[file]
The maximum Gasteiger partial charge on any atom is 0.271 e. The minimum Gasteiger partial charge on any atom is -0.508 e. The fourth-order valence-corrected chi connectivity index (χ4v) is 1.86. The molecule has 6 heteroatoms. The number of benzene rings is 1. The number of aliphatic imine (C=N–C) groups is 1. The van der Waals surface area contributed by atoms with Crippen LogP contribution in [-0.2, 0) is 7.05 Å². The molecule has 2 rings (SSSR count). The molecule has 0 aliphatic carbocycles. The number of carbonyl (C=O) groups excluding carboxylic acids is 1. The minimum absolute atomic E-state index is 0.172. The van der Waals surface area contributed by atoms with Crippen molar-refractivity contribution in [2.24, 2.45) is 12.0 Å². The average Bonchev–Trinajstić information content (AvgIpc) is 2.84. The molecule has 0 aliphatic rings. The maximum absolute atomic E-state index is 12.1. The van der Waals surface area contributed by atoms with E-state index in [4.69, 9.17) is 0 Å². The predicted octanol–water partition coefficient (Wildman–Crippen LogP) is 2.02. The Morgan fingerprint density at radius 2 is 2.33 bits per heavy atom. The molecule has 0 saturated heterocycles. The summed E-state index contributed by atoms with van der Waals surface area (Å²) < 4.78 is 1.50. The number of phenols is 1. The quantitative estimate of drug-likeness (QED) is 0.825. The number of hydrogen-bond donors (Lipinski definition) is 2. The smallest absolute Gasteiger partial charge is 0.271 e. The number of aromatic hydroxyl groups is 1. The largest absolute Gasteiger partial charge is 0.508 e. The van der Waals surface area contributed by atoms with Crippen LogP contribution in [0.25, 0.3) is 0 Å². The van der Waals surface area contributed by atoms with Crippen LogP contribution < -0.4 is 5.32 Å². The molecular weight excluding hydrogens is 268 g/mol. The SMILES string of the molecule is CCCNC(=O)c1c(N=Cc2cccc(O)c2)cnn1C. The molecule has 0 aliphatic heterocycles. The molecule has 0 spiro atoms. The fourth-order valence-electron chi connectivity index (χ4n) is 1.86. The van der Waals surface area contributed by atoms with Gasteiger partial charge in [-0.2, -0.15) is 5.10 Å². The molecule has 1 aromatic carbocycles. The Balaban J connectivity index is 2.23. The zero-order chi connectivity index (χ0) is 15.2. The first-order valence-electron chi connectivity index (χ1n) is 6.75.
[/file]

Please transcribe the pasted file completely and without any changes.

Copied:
The maximum Gasteiger partial charge on any atom is 0.271 e. The minimum Gasteiger partial charge on any atom is -0.508 e. The fourth-order valence-corrected chi connectivity index (χ4v) is 1.86. The molecule has 6 heteroatoms. The number of benzene rings is 1. The number of aliphatic imine (C=N–C) groups is 1. The van der Waals surface area contributed by atoms with Crippen LogP contribution in [-0.2, 0) is 7.05 Å². The molecule has 2 rings (SSSR count). The molecule has 0 aliphatic carbocycles. The number of carbonyl (C=O) groups excluding carboxylic acids is 1. The minimum absolute atomic E-state index is 0.172. The van der Waals surface area contributed by atoms with Crippen molar-refractivity contribution in [2.24, 2.45) is 12.0 Å². The average Bonchev–Trinajstić information content (AvgIpc) is 2.84. The molecule has 0 aliphatic rings. The maximum absolute atomic E-state index is 12.1. The van der Waals surface area contributed by atoms with E-state index in [4.69, 9.17) is 0 Å². The predicted octanol–water partition coefficient (Wildman–Crippen LogP) is 2.02. The Morgan fingerprint density at radius 2 is 2.33 bits per heavy atom. The molecule has 0 saturated heterocycles. The summed E-state index contributed by atoms with van der Waals surface area (Å²) < 4.78 is 1.50. The number of phenols is 1. The quantitative estimate of drug-likeness (QED) is 0.825. The number of hydrogen-bond donors (Lipinski definition) is 2. The smallest absolute Gasteiger partial charge is 0.271 e. The number of aromatic hydroxyl groups is 1. The largest absolute Gasteiger partial charge is 0.508 e. The van der Waals surface area contributed by atoms with Crippen LogP contribution in [0.25, 0.3) is 0 Å². The van der Waals surface area contributed by atoms with Crippen LogP contribution < -0.4 is 5.32 Å². The molecular weight excluding hydrogens is 268 g/mol. The SMILES string of the molecule is CCCNC(=O)c1c(N=Cc2cccc(O)c2)cnn1C. The molecule has 0 aliphatic heterocycles. The molecule has 0 spiro atoms. The fourth-order valence-electron chi connectivity index (χ4n) is 1.86. The van der Waals surface area contributed by atoms with Gasteiger partial charge in [-0.2, -0.15) is 5.10 Å². The molecule has 1 aromatic carbocycles. The Balaban J connectivity index is 2.23. The zero-order chi connectivity index (χ0) is 15.2. The first-order valence-electron chi connectivity index (χ1n) is 6.75.